“The first tier, that basic foundation, is for everyone,” D’Elia said.  “Tier 2 is a more targeted intervention and we would expect about 20 percent of students would need that extra support.  Tier 3 is the most intensive behavioral support and that would be about 5 percent of the population.”

Students learn their expectations in common areas and classrooms by memorizing three to five simple rules and instructions.  These easy-to-read expectations are then posted on school walls, recited in class, modeled by adults and reinforced through rewards.

In the Saugus District, each school is given the freedom to determine what their expectations will be based on the culture of the school site and the needs of the students.

“It’s all encompassing for the campus,” D’Elia said.  “The schools determine what the behavioral expectations will be and then they determine what it will look like and what they want the posters to say.”

Rewards for good behavior range from bringing a stuffed animal to school to playing music at break and eating lunch with a teacher.

Overall, it takes school districts approximately three to five years to complete training and fully implement the research-based program.

Reasons for implementation

Currently, the Saugus Union School District is the only district in the Santa Clarita Valley to begin implementing PBIS into its district standards (the Newhall School District is expected to implement the program during the 2017-18 school year).

Four years ago the school district began thinking of new methods of discipline to help combat its increasing suspension rates.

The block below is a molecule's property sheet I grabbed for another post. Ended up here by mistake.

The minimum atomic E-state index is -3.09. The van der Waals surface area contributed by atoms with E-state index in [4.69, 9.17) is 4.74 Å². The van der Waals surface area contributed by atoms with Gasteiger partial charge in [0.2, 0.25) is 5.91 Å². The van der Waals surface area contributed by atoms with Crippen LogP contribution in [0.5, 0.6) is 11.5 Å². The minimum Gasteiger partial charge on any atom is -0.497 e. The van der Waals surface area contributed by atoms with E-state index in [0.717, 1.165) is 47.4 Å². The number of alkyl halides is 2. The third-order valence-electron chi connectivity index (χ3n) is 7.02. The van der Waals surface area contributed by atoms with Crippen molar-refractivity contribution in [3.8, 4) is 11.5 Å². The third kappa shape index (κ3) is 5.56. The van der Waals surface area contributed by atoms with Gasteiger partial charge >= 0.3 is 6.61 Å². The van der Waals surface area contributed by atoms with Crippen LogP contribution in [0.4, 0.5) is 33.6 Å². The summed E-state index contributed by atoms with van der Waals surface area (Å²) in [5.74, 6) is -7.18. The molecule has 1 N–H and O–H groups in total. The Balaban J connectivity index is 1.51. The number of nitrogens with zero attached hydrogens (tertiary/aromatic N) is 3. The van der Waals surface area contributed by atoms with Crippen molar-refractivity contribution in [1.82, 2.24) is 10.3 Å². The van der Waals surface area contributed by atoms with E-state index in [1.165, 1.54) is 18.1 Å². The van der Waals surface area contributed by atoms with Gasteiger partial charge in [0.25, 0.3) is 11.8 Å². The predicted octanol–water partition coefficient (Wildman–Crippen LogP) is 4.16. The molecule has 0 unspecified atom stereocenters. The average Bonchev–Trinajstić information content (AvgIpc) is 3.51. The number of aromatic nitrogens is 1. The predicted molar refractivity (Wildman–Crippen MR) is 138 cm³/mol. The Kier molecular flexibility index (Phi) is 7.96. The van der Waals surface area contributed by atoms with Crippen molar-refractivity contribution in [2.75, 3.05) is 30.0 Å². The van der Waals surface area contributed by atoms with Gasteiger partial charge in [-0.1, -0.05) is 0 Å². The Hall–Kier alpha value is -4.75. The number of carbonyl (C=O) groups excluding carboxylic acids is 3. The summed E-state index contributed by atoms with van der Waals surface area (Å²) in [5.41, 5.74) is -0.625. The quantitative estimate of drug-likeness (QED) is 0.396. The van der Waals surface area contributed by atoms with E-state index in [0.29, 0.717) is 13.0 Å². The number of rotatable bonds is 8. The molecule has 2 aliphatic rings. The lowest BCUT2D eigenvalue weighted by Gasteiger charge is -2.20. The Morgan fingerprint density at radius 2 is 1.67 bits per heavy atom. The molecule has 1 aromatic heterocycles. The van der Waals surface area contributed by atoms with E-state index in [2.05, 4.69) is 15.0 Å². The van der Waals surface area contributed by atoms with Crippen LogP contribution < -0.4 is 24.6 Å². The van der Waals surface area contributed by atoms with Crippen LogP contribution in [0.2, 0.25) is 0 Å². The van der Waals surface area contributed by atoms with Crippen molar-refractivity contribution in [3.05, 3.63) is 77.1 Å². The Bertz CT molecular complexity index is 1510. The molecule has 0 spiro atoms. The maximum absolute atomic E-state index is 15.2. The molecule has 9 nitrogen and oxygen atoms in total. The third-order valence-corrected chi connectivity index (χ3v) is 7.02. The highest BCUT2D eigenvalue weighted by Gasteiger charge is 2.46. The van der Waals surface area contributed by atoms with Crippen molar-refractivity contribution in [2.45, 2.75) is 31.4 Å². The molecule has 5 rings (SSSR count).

After attending a training session at the Los Angeles County Office of Education (LACOE), D’Elia knew PBIS was the progressive discipline solution.

“I saw this as a really great opportunity as a district to help support the concerns being expressed by teachers, parents, administrators about the increasingly disruptive behaviors they were seeing in the classroom,” D’Elia said.  “What really drew me to it is the fact that it’s common sense…  If you focus more on the positive then the child is more likely to repeat that behavior.”

The district also liked how the program collected data to track the reasons for behavioral problems and the impact of each solution used.

“Schools that are implementing PBIS are seeing a positive impact on the kids with fewer referrals to the office, fewer disruptions in the classroom,” D’Elia said.

PBIS at school sites

Cedarcreek Elementary School was one of the first to introduce the program to its students by teaching them four R.O.A.R. expectations: Respect self and others, Own actions, Act safely and Responsibility.